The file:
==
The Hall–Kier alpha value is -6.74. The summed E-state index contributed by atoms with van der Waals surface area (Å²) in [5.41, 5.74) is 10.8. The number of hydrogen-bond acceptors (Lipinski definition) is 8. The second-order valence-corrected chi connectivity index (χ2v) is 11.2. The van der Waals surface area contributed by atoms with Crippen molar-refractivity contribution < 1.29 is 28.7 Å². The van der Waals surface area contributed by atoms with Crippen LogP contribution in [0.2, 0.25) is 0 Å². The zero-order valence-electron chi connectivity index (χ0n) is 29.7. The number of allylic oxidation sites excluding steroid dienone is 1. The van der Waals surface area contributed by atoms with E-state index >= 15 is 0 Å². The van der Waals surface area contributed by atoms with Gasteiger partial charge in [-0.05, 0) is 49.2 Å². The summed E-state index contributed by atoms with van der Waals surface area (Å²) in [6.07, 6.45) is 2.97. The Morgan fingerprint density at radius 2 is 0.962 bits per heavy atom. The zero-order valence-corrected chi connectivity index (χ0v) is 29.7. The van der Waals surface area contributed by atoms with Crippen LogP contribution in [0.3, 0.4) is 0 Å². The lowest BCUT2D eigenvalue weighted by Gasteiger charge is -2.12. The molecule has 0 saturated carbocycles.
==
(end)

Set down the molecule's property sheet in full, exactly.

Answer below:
The Hall–Kier alpha value is -6.74. The summed E-state index contributed by atoms with van der Waals surface area (Å²) in [5.41, 5.74) is 10.8. The number of hydrogen-bond acceptors (Lipinski definition) is 8. The second-order valence-corrected chi connectivity index (χ2v) is 11.2. The van der Waals surface area contributed by atoms with Crippen molar-refractivity contribution < 1.29 is 28.7 Å². The van der Waals surface area contributed by atoms with Crippen LogP contribution in [0.2, 0.25) is 0 Å². The zero-order valence-electron chi connectivity index (χ0n) is 29.7. The number of allylic oxidation sites excluding steroid dienone is 1. The van der Waals surface area contributed by atoms with E-state index >= 15 is 0 Å². The van der Waals surface area contributed by atoms with Gasteiger partial charge in [-0.05, 0) is 49.2 Å². The summed E-state index contributed by atoms with van der Waals surface area (Å²) in [6.07, 6.45) is 2.97. The Morgan fingerprint density at radius 2 is 0.962 bits per heavy atom. The zero-order valence-corrected chi connectivity index (χ0v) is 29.7. The van der Waals surface area contributed by atoms with Crippen LogP contribution in [0.3, 0.4) is 0 Å². The lowest BCUT2D eigenvalue weighted by Gasteiger charge is -2.12. The molecule has 0 saturated carbocycles.